Extremely difficult induction proof problem

I dunno who thought up this one, but it is clearly for masochists.

Prove that for all $\displaystyle x > 0$ and all positive integers n

$\displaystyle e^x>1+x+\frac {x^2}{2!}+\frac {x^3}{3!}+...+\frac {x^n}{n!}$

$\displaystyle n!=n(n-1)(n-2)...3\cdot 2\cdot 1$

This MUST be proven by induction on $\displaystyle n\geq 1$.

In addition, these hints were provided for the question. They must be justified.

$\displaystyle e^x=1+\int_0^x e^t dt > 1+\int_0^x dt = 1+x$

$\displaystyle e^x=1+\int_0^x e^t dt > 1+\int_0^x (1+t) dt = 1+x+\frac {x^2}{2}$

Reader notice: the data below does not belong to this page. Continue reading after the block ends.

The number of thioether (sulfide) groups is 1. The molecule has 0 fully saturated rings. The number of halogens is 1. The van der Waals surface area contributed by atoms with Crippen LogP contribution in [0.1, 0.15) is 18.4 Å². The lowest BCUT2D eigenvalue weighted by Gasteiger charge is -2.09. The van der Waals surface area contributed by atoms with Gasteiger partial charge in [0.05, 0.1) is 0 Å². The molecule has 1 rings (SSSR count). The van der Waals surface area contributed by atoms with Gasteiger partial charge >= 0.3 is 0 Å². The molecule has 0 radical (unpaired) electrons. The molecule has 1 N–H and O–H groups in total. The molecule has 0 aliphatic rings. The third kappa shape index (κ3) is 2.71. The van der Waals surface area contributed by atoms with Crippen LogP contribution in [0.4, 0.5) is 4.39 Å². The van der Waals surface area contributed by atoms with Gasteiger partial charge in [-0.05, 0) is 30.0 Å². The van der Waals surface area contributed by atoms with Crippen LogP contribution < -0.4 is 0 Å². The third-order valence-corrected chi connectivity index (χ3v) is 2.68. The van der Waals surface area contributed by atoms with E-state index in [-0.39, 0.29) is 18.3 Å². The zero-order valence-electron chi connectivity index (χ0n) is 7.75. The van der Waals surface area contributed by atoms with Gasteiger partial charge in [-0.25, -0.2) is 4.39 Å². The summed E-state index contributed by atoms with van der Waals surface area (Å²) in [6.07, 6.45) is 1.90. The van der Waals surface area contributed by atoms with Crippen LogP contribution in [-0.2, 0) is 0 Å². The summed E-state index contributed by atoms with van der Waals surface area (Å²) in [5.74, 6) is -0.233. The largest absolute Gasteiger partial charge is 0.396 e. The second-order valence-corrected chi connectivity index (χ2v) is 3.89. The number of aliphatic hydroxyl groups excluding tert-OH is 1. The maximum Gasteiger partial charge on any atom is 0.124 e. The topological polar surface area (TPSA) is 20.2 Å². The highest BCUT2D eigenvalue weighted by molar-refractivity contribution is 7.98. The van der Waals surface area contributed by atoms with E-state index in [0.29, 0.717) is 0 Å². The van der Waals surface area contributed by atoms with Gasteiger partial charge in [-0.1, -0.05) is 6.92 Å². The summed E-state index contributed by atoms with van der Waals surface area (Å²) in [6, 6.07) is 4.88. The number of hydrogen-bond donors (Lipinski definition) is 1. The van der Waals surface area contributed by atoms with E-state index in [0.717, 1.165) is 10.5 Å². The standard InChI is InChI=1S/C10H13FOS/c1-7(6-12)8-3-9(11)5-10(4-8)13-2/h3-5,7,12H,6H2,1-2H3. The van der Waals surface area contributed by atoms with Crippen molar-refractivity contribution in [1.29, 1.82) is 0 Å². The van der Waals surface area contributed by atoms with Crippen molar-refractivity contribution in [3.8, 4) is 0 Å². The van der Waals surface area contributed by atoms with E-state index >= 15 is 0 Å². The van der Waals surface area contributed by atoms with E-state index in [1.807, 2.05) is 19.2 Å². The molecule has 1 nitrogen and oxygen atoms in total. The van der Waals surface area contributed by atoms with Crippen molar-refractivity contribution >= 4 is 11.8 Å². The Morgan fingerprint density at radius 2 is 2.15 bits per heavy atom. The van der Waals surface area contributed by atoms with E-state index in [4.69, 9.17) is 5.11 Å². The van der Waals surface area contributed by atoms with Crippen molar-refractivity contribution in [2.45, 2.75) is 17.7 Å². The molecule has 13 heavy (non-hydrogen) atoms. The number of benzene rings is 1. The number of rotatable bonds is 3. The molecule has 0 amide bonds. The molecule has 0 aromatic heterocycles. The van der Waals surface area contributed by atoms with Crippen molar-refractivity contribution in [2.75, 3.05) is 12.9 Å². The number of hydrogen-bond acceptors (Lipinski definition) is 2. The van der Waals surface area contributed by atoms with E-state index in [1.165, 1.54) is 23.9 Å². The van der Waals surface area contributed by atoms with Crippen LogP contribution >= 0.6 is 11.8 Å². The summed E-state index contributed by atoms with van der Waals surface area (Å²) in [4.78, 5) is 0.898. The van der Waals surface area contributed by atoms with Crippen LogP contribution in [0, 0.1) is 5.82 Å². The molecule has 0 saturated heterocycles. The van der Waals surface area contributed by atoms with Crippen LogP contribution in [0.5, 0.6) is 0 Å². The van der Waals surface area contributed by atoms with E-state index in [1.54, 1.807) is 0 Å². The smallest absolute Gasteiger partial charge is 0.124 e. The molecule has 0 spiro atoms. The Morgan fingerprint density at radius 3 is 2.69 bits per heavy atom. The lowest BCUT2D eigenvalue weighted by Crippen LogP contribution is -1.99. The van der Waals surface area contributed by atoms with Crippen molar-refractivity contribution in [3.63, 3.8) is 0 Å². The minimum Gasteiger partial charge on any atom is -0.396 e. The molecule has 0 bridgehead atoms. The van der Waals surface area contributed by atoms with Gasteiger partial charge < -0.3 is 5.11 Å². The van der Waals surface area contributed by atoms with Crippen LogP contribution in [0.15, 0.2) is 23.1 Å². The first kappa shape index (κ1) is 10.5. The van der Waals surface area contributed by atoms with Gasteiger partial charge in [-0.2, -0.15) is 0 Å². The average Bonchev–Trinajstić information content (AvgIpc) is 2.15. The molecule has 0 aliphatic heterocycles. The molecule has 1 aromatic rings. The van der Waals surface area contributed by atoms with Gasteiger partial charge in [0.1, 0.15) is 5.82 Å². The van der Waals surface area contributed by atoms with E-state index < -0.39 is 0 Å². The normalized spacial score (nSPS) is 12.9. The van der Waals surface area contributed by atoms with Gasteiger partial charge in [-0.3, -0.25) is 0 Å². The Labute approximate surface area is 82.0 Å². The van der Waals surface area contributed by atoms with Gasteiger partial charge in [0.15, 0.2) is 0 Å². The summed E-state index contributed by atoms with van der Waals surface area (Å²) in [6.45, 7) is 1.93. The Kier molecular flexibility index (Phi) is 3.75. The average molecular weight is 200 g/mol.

As I said, whoever came up with this one is a sadist.

I believe I have correct justifications on the two hints (unless I wrote something wrong), but I can't seem to provide the proof for a $\displaystyle n+1$ case (for proving by induction). Still, if anyone can help explain this one in detail, I'd be very appreciative.